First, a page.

# If $Y\in\mathcal{L}^1$ and $(\mathcal{F}_t,t\in I)$ is a filtration, then $\text{E}[\text{E}[|Y|\mid\mathcal{F}_t]]=\text{E}[|Y|]$

Let

• $(\Omega,\mathcal{A},\operatorname{P})$ be a probability space
• $I\subseteq\mathbb{R}$
• $(\mathcal{F}_t,t\in I)$ be a filtration on $(\Omega,\mathcal{A})$
• $Y\in\mathcal{L}^1(\operatorname{P})$ and $$X_t:=\operatorname{E}\left[Y\mid\mathcal{F}_t\right]\;\;\;\text{for }t\in I$$

I don't understand why it holds $$\operatorname{E}\left[\operatorname{E}\left[\left|Y\right|\mid\mathcal{F}_t\right]\right]=\operatorname{E}\left[|Y|\right]\tag{1}$$

$(1)$ would imply $$\operatorname{E}\left[\left|Y\right|\mid\mathcal{F}_t\right]=|Y|\;\;\;\color{blue}{\operatorname{P}\text{-almost surely}}$$ So, $Y$ would need to be $\mathcal{F}_t$-measurable. I really don't understand why this should hold.

A random variable $Z$ is called conditional expectation of $X$ given $\mathcal{F}\subseteq\mathcal{A}$ $:\Leftrightarrow$

• $Z$ is $\mathcal{F}$-measurable
• $\operatorname{E}[1_AX]=\operatorname{E}[1_AZ]$ for all $A\in\mathcal{F}$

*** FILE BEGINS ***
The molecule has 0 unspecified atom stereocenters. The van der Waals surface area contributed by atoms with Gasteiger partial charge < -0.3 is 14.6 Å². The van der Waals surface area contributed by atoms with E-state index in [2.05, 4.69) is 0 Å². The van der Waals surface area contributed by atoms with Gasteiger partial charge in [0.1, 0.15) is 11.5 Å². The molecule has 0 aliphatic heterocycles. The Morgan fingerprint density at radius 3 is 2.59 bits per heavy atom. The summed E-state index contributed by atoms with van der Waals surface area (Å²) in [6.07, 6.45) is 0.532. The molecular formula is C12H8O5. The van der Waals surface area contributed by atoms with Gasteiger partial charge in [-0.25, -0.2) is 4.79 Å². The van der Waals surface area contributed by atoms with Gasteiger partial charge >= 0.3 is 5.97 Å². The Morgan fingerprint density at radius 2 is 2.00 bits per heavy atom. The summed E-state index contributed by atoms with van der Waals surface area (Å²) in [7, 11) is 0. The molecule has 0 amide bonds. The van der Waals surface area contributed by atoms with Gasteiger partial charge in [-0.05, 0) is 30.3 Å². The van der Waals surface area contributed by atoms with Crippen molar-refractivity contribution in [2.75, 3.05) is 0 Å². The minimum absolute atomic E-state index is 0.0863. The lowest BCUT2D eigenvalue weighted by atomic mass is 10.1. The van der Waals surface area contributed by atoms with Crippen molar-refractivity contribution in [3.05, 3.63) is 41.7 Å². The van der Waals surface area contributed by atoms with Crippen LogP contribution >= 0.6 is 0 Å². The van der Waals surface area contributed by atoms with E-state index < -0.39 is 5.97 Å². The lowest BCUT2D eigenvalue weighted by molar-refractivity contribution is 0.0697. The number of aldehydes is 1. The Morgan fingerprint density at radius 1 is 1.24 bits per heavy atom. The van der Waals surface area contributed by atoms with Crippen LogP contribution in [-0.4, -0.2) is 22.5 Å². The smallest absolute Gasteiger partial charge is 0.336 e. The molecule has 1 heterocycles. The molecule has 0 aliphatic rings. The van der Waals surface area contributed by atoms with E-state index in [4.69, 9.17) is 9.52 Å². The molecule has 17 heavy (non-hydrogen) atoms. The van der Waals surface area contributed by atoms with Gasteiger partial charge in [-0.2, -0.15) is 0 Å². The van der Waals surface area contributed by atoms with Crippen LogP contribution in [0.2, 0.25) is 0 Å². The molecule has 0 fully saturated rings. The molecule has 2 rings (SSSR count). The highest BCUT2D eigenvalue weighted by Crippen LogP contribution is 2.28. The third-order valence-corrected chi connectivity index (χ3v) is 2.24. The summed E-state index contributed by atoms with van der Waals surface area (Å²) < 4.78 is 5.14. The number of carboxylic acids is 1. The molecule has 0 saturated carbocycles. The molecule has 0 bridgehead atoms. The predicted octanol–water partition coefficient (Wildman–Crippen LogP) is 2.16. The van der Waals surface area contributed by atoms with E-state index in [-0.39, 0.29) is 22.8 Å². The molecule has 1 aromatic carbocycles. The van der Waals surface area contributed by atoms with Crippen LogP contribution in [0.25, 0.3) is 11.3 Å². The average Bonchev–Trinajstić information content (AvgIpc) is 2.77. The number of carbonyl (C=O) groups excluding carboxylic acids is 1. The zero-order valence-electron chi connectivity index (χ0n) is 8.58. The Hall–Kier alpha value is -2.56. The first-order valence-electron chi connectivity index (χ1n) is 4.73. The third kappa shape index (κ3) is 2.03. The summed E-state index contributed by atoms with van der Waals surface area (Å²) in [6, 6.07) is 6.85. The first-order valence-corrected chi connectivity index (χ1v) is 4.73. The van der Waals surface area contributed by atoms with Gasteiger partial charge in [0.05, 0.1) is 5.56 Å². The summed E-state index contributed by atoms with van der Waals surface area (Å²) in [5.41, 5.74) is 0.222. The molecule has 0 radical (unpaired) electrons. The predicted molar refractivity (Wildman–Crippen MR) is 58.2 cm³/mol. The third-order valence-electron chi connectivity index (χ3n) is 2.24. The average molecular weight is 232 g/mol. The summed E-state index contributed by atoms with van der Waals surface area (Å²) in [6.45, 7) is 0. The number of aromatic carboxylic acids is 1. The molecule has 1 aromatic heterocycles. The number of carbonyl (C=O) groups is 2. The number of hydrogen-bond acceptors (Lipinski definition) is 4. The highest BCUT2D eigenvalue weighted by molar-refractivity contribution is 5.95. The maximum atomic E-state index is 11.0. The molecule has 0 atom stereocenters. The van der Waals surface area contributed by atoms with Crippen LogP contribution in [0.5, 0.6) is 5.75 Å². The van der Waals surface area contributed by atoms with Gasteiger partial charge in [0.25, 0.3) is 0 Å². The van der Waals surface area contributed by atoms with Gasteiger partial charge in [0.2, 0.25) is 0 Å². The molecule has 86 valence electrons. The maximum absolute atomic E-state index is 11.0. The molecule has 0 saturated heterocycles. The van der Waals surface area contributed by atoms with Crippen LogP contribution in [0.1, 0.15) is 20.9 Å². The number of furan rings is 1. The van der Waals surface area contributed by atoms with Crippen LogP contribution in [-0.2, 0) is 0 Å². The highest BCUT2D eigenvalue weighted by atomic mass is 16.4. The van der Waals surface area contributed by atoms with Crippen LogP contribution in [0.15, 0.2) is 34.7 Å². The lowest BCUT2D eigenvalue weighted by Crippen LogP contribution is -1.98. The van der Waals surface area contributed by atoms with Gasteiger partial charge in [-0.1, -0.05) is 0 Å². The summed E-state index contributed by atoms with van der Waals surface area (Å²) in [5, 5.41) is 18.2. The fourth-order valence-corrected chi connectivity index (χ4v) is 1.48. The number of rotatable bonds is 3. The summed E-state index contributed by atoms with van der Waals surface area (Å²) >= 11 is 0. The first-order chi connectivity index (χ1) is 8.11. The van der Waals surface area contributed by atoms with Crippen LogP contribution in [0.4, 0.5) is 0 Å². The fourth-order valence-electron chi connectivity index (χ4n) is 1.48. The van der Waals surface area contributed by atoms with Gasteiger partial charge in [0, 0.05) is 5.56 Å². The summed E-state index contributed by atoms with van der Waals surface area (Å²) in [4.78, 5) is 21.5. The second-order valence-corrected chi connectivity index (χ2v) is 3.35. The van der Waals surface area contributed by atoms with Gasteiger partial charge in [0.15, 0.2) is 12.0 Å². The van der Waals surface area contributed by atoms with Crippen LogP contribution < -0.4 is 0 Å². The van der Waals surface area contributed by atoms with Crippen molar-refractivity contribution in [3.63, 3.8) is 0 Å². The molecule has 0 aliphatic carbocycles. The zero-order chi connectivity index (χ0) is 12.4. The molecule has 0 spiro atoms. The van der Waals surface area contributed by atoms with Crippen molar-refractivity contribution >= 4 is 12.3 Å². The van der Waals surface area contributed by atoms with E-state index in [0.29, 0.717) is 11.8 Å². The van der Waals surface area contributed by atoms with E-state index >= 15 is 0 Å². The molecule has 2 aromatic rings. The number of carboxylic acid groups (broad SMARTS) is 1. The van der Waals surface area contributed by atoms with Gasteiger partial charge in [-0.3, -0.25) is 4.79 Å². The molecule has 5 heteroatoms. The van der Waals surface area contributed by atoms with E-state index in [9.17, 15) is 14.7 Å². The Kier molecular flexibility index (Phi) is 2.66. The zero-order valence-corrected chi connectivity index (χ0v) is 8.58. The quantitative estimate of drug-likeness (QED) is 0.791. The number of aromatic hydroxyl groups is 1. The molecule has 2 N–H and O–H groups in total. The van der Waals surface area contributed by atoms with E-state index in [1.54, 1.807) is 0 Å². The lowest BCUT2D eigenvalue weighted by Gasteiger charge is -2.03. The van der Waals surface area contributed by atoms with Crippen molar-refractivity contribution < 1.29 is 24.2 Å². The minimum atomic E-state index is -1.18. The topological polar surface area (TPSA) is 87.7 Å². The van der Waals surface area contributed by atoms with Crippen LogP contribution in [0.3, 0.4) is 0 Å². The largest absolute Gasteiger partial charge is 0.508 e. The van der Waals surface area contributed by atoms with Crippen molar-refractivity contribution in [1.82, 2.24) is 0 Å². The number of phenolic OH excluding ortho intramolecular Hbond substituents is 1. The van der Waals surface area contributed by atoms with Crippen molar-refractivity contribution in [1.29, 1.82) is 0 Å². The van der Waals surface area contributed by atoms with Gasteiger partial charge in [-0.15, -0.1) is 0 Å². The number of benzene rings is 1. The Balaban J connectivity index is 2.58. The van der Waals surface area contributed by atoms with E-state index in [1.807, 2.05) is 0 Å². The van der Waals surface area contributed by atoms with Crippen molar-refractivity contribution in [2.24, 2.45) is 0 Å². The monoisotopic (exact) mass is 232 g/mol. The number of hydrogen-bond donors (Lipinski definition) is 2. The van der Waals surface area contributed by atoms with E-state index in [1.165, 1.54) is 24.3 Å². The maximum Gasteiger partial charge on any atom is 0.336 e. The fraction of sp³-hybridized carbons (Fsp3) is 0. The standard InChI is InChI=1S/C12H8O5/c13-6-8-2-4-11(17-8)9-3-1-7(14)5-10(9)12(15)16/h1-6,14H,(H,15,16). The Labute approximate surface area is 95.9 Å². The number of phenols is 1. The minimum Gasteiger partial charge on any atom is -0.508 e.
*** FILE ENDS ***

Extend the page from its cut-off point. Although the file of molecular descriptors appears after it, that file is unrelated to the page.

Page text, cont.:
We write $\operatorname{E}[X\mid\mathcal{F}]=:Z$.

• No (1) does not imply that. Likewise E(U)=E(V) does not imply U=V P-almost surely.
– Did
Commented Apr 2, 2015 at 20:20
• @Did You're right. But we've got $\operatorname{E}[X]=\operatorname{E}[Y]$ $\Rightarrow$ $X=Y$ almost surely, if $X\ge Y$ almost surely. I'd consufed that. Commented Apr 2, 2015 at 20:26
• It is not true that $E[|Y||\mathcal{F}_t]\leq |Y|$ almost surely, nor is the reverse true. Commented Apr 2, 2015 at 20:28
• No, @Shalop's point is different and, should I admit, slightly subtler than mine (and I see nothing wrong with the notations in this comment). Say, 0/oxbadfo/00/od, what are you playing at?
– Did
Commented Apr 2, 2015 at 20:32
• @Did He has edited his comment. Commented Apr 2, 2015 at 20:46

If $X$ is any random variable, and $\mathcal{H} \subset \mathcal{A}$ is any sub-sigma-algebra, then by the definition of conditional expectation, it is always true that $$E[E[X|\mathcal{H}]] = \int_{\Omega} E[X|\mathcal{H}] dP = \int_{\Omega} X dP = E(X)$$ Now just apply this when $X=|Y|$ and $\mathcal{H}=\mathcal{F}_t$.